Archival Reflections: Art Into Society

Gabrielle Schwarz reflects on our Art Into Society exhibition and the fragmentary nature of the archive.

Gabrielle Schwarz

22 Feb 2016





Gabrielle Schwarz reflects on our Art Into Society - Society Into Art exhibition, and explores the fragmentary nature of the archive.

Over the past few years, people interested in art—whether as art historians, curators, or visitors to museums and galleries—have become increasingly occupied with a new topic: the history of exhibitions. This is reflected in essays and books such as the ICA’s own publication Institute of Contemporary Arts: 19461968.

Recently, visitors to the ICA have been invited to explore the history of exhibitions with a series of shows looking back at significant exhibitions from the ICA’s past, for example, Richard Hamilton at the ICA and FB55, a look back at Francis Bacon’s solo show in 1955. Currently in the ICA Fox Reading Room, visitors can see Art into Society – Society into Art , an archival display about a show that was held at the ICA from 30 October–24 November 1974: Art into Society – Society into Art: Seven German Artists, featuring important politically-engaged artists including Joseph Beuys, Hans Haacke and Gustav Metzger.

The original Art into Society - Society into Art provides an interesting example of how exhibitions challenge our attempts to remember them. The artists and curators wanted to confront the dominant model of art as a commodity to be passively consumed. Their alternative model emphasised active participation and social engagement through art, reflecting this through the exhibition’s format. There were colloquia, public performances and debates, and throughout much of the exhibition Joseph Beuys stayed in the gallery space interacting with visitors.

As with many exhibitions, Art into Society - Society into Art seems to resist being frozen in time and preserved as a single, complete entity. As art curator Hans Ulrich Obrist once put it: "the exhibition has a major archival problem, because the exhibition itself generates archives, but is in its essence ephemeral".  Moreover, as sites of individual experiences in space and time, exhibitions produce multiple memories, leading to archives made up of fragments of documentation that each reveal a new perspective on the same show. This is reflected in the range of different types of documents and objects on display currently in the ICA Fox Reading Room, which has been transformed into a temporary public archive where visitors can immerse themselves in, and open up, the past. Below is a selection of the most distinct categories on display.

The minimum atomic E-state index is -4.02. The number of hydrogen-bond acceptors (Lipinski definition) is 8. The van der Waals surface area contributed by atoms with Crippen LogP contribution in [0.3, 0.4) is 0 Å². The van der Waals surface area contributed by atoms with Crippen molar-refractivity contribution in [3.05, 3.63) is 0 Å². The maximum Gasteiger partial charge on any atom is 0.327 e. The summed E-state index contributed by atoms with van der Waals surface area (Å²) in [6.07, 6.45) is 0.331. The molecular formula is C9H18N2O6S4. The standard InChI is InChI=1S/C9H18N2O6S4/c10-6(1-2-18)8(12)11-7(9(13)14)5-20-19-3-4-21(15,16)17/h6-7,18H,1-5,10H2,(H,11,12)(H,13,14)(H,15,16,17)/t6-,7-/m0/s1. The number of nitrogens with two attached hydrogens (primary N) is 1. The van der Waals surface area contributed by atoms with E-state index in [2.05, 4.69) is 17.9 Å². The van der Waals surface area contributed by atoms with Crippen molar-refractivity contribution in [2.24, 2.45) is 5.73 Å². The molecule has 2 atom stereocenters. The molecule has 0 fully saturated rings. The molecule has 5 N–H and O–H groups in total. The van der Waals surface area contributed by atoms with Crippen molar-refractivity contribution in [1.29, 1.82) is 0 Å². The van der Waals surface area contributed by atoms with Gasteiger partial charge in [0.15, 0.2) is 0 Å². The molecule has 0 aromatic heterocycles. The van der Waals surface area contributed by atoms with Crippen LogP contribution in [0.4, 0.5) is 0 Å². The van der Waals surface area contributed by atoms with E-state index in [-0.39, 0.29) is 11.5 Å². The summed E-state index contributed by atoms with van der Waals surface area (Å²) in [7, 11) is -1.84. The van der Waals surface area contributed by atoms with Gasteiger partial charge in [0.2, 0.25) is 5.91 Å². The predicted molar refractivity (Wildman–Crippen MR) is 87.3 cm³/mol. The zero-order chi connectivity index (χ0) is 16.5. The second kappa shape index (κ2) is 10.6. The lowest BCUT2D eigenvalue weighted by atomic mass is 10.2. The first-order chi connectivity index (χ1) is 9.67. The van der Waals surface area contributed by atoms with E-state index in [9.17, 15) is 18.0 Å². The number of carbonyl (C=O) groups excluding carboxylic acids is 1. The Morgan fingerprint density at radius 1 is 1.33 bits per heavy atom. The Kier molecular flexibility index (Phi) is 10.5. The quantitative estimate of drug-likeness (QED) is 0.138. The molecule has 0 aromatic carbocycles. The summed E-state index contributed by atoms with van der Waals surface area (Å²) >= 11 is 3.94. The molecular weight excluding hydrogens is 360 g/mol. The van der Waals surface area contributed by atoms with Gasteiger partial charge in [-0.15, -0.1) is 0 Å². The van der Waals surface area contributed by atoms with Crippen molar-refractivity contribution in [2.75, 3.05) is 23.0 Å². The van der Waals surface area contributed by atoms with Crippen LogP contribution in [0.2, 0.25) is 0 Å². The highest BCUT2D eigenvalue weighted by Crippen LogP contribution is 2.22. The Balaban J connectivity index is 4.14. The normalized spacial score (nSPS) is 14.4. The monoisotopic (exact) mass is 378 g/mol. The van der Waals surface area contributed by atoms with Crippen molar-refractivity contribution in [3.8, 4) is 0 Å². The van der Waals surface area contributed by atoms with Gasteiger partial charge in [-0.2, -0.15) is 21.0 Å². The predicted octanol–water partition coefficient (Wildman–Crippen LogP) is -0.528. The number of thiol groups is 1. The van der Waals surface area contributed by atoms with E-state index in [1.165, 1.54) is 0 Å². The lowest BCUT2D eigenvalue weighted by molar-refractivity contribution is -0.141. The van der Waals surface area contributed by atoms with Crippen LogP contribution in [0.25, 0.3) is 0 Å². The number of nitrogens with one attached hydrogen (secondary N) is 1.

One key element is text written by the 1974 exhibition organisers and artists, copies of which are available for visitors to read. This includes the exhibition press release and catalogue, as well as related publications: the catalogue for a 1973 German exhibition on art and politics that featured many of the same artists and provided the inspiration for the ICA exhibition, and an issue of Studio International Journal of Modern Art on the topic of Art & Social Purpose, again with writing by many of those involved in Art into Society - Society into Art. These texts develop the exhibition’s intellectual themes, from initial conception to public distribution and later reflection.

However, these texts can only tell; exhibitions show. Throughout the display, an abundance of contact sheets and photographic prints depict the exhibition installation and opening. These are filled with people: putting the exhibition together, socialising at its opening, interacting with the art. They challenge traditional notions of how an exhibition installation shot should look: static, clean, empty of human figures (See Brian O’Doherty’s 1976 series of essays, Inside the White Cube, for more on the tradition of the art installation shot). They remind us that exhibitions are not just containers for art, but sites of human engagement with objects, other people and ideas.

At the centre of the Reading Room visitors can watch interviews with Sir Norman Rosenthal (curator) and Gustav Metzger (artist), providing first-hand accounts from the perspective of two intensely involved individuals with a deep, exclusive knowledge of the exhibition’s evolution.

Finally, right by the exit (or entrance) is a pinboard, displaying a selection of reviews and articles. These provide another first-hand description of the exhibition’s contents, this time from the perspective of its audience rather than its organisers. They also place the show in its social context, relating it to other exhibitions, events and scandals that were taking place, and responding to it in a way that reflects the attitudes and ideas of the time.

There may be no single complete memory of the exhibition which defines its place in a history of exhibitions. However, as the archival display of Art into Society- Society into Art demonstrates, exhibitions do generate an extensive and wide-ranging amount of memories, each revealing their own fascinating perspective on significant moments from the past. ■

Art Into Society - Society Into Art runs 19 January - 13 March.